more established. It is recommended that a good goal to start with is a minimum of 15 to 20 minutes for each entry, and three entries per week, to realize the benefits of this technique. Typically, people start out writing a couple of paragraphs mainly emphasizing events of the day rather than perceptions of these events. If continued, however, entries become longer, with more elements of the author’s personality.
The current school of thought suggests that there really are no rules for keeping a journal. However, as an effective coping technique, there are some things to keep in mind. A journal should include descriptions of both stressful events and positive experiences. Life is full of highs and lows, and over the course of time, your journal should reflect both sides of the emotional teeter-totter. In addition, journal writing is not limited to thoughts and feelings expressed solely in words. Drawings serve as a wonderful expression of feelings, thoughts, and memories that words often cannot fully describe. Sketches also help augment recollections of images to complement the written text. It is important for you to remember that
you write for yourself and not for the pleasure or intent of others. In fact, the best journal entries are those that are completely confidential. The premise of journal writing is to strengthen the bond of honesty from your mind to your soul. The contents of a stress-reduction journal aren’t for publication; thus they are and should remain confidential. Thoughts should be articulated, yet unedited. When this premise is acted on, thoughts and feelings become easier to articulate and the rewards of
inner peace are more substantial. Although there is no specific formula for successful
journal writing, some criteria may aid the writer to use this coping strategy to deal more effectively with
perceived stress. These include the following:

1. Try to identify those concerns and problems that cause the most frustration, grief, and tension. Identification and prioritization of stressors are essential in the self-awareness process. For the first two to three weeks, this may be all you choose to include in each journal entry. Journal entries often can best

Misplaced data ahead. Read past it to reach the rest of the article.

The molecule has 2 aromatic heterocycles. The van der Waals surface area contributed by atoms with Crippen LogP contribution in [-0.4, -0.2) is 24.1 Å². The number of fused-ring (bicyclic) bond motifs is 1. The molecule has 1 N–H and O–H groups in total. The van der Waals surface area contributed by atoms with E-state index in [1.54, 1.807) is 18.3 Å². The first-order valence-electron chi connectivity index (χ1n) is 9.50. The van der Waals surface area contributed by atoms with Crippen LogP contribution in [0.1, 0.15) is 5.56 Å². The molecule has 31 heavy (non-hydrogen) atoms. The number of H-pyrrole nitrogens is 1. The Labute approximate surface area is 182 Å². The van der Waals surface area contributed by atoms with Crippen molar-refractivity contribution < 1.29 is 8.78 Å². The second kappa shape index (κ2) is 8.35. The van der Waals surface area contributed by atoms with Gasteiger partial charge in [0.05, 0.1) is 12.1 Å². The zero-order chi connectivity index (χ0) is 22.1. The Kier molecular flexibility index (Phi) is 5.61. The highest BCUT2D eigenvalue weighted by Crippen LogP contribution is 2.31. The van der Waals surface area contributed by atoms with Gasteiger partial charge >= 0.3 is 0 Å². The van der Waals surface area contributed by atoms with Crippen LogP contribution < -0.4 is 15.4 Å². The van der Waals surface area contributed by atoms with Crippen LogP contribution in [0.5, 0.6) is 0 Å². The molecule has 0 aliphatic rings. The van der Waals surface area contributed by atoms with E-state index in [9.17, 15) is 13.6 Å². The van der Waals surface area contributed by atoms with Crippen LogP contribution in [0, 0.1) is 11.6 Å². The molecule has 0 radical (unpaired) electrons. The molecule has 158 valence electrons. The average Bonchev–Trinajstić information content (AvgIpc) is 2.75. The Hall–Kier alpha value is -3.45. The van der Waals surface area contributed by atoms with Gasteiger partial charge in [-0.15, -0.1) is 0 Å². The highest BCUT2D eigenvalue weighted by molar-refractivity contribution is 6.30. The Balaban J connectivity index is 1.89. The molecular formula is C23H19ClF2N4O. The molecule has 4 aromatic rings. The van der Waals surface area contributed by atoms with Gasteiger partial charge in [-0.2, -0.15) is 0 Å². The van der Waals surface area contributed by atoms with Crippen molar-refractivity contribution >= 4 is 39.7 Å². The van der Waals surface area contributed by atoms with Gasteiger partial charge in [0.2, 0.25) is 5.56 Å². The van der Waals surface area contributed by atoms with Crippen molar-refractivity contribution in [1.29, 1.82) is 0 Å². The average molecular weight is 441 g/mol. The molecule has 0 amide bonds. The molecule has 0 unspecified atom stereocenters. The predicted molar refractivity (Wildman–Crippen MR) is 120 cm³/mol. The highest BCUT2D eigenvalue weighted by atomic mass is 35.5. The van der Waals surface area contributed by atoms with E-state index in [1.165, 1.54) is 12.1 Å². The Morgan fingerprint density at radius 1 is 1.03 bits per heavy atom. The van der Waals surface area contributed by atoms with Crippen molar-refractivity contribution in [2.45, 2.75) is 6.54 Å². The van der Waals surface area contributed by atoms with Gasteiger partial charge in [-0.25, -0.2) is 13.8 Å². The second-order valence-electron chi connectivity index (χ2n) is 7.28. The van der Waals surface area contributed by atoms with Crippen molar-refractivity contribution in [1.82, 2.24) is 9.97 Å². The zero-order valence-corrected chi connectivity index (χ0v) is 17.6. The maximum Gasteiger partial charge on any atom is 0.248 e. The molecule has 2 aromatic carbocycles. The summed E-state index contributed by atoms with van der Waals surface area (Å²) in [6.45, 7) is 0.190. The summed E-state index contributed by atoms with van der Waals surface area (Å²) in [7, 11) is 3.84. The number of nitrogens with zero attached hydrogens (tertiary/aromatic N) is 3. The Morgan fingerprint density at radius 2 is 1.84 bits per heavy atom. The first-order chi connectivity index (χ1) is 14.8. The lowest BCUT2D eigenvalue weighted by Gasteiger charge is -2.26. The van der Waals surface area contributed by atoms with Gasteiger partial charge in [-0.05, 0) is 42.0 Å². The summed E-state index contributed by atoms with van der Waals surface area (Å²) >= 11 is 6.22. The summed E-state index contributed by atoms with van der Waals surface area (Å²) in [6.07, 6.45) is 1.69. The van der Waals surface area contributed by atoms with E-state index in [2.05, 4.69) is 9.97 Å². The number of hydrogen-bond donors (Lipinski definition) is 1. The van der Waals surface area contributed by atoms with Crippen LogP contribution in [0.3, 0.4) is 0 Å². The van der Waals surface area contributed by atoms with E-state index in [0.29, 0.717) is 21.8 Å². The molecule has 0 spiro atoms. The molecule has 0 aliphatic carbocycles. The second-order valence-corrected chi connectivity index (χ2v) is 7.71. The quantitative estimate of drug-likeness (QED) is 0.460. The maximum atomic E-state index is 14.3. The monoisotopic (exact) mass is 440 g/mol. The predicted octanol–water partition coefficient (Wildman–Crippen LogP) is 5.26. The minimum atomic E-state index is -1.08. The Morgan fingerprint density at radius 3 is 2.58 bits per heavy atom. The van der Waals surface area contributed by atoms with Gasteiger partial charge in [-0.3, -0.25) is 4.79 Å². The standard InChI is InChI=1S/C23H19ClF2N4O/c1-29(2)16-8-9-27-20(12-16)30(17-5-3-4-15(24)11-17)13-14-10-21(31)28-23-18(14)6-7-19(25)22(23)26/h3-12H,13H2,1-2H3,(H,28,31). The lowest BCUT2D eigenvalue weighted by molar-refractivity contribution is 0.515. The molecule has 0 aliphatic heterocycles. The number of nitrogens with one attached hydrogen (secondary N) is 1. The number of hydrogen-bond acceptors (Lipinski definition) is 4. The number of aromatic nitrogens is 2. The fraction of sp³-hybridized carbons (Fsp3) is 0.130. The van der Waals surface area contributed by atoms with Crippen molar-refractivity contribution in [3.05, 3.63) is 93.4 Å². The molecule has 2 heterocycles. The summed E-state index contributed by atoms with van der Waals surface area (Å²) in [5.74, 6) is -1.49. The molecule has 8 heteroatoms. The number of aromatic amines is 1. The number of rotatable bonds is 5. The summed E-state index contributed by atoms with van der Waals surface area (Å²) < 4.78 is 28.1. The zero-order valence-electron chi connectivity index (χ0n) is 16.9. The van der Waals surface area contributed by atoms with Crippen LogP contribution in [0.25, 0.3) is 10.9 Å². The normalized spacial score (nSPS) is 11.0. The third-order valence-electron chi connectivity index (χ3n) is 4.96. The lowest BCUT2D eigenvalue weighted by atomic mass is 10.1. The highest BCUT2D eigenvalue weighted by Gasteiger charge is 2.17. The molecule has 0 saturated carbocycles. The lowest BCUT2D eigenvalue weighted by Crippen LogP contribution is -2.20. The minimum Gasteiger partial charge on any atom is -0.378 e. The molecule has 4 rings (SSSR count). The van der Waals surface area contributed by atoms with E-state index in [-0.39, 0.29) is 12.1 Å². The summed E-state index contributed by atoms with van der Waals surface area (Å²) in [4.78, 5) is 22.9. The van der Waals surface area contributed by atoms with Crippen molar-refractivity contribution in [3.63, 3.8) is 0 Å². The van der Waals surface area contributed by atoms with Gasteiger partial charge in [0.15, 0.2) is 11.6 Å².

be started by answering one or two questions, such as, How was my day today? or, What thoughts are
occupying my mind right now?
2. Ask yourself what emotions are elicited when these stressors are encountered. The two major stress emotions are anger and fear; however, there are many shades of these emotions, including impatience,
jealousy, frustration, sadness, grief, guilt, and worry. After identifying your current emotional state, the
question Why? should be pondered to identify the origins of your emotions (e.g., Why do I feel
frustrated? Why do I feel victimized?).
3. Allow the writing process to augment your creative process to further resolution. When you have begun to feel comfortable with identifying stressors and the respective emotions they produce, the next phase is to create a process of resolution for the concerns and problems. This includes searching for viable options and employing them to bring satisfying closure to the circumstances that promoted stress.

Perhaps in an effort to address the needs of people searching to use journaling as a coping technique, several books have appeared on the market in the past decade providing guidelines to the art of journal writing. The following is a compilation of tips, hints, and suggestions that appear to have the consensus of therapists who advocate this coping technique:
1. Centering: Before you begin to write, take a moment to relax. Close your eyes, take a few deep breaths,
and try to unwind. Centering means to be well grounded or well connected to the here and now.
Sometimes playing soft music or sipping hot tea can help foster the centering process.
2. Labeling your journal entries: Identify each entry with day, date, and year. On occasion you will want
to review your past entries and it is much easier to recall the events surrounding the journal entry when
this information is at the top of the page.
3. Uncensorship: Write whatever comes to mind without editing your thoughts before you put them on paper. Don’t censor your thoughts as they travel from your mind to the tip of your pen. Let them flow naturally. Journaling is transcribing your conscious dialogue. Don’t be inhibited about expressing how you really feel. Also, don’t worry how your writing style appears. Neat or sloppy, it makes no difference as long as you can read it; that is all that matters.
4. Spontaneity: Let your thoughts be free-flowing. You don’t have to write in sentences and paragraphs all
the time. Often, in trying to phrase a thought just the right way, the essence of the thought becomes
diluted or lost. Get whatever thoughts you have down on paper and then sort them out however you choose. If you get a mental block when in front of a blank piece of paper, draw lines and store your ideas in separate boxes, or make lists of your thoughts. It is good to have variety in your journal entries, or the routine of writing becomes a boring chore. If words fail you, make a sketch or perhaps try writing a poem.